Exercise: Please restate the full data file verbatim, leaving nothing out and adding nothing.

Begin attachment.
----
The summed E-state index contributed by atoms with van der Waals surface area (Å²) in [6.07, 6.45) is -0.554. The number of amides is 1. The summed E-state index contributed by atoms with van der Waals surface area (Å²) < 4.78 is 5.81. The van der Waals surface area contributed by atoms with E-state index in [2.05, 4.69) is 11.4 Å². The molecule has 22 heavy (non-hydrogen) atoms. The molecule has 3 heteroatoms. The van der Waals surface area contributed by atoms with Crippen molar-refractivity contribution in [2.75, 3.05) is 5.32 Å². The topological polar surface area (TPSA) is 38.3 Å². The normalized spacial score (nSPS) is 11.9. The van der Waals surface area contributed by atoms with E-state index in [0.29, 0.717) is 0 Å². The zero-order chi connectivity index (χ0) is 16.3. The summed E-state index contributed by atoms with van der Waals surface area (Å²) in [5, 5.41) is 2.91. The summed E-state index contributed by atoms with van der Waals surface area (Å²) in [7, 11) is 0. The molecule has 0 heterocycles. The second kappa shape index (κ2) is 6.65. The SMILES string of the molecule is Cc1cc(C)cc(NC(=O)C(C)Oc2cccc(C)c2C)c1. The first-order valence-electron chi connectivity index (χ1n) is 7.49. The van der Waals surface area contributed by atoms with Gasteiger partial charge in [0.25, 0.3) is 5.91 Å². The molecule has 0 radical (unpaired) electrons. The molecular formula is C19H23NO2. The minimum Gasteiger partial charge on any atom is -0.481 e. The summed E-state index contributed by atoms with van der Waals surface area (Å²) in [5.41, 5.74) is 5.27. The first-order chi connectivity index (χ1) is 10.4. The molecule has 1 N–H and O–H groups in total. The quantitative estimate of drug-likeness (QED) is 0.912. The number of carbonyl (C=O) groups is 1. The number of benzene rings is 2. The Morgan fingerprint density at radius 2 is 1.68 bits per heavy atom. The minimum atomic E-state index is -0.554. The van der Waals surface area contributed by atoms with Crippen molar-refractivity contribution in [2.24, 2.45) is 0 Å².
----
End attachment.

The summed E-state index contributed by atoms with van der Waals surface area (Å²) in [6.07, 6.45) is -0.554. The number of amides is 1. The summed E-state index contributed by atoms with van der Waals surface area (Å²) < 4.78 is 5.81. The van der Waals surface area contributed by atoms with E-state index in [2.05, 4.69) is 11.4 Å². The molecule has 22 heavy (non-hydrogen) atoms. The molecule has 3 heteroatoms. The van der Waals surface area contributed by atoms with Crippen molar-refractivity contribution in [2.75, 3.05) is 5.32 Å². The topological polar surface area (TPSA) is 38.3 Å². The normalized spacial score (nSPS) is 11.9. The van der Waals surface area contributed by atoms with E-state index in [0.29, 0.717) is 0 Å². The zero-order chi connectivity index (χ0) is 16.3. The summed E-state index contributed by atoms with van der Waals surface area (Å²) in [5, 5.41) is 2.91. The summed E-state index contributed by atoms with van der Waals surface area (Å²) in [7, 11) is 0. The molecule has 0 heterocycles. The second kappa shape index (κ2) is 6.65. The SMILES string of the molecule is Cc1cc(C)cc(NC(=O)C(C)Oc2cccc(C)c2C)c1. The first-order valence-electron chi connectivity index (χ1n) is 7.49. The van der Waals surface area contributed by atoms with Gasteiger partial charge in [0.25, 0.3) is 5.91 Å². The molecule has 0 radical (unpaired) electrons. The molecular formula is C19H23NO2. The minimum Gasteiger partial charge on any atom is -0.481 e. The summed E-state index contributed by atoms with van der Waals surface area (Å²) in [5.41, 5.74) is 5.27. The first-order chi connectivity index (χ1) is 10.4. The molecule has 1 N–H and O–H groups in total. The quantitative estimate of drug-likeness (QED) is 0.912. The number of carbonyl (C=O) groups is 1. The number of benzene rings is 2. The Morgan fingerprint density at radius 2 is 1.68 bits per heavy atom. The minimum atomic E-state index is -0.554. The van der Waals surface area contributed by atoms with Crippen molar-refractivity contribution in [2.24, 2.45) is 0 Å².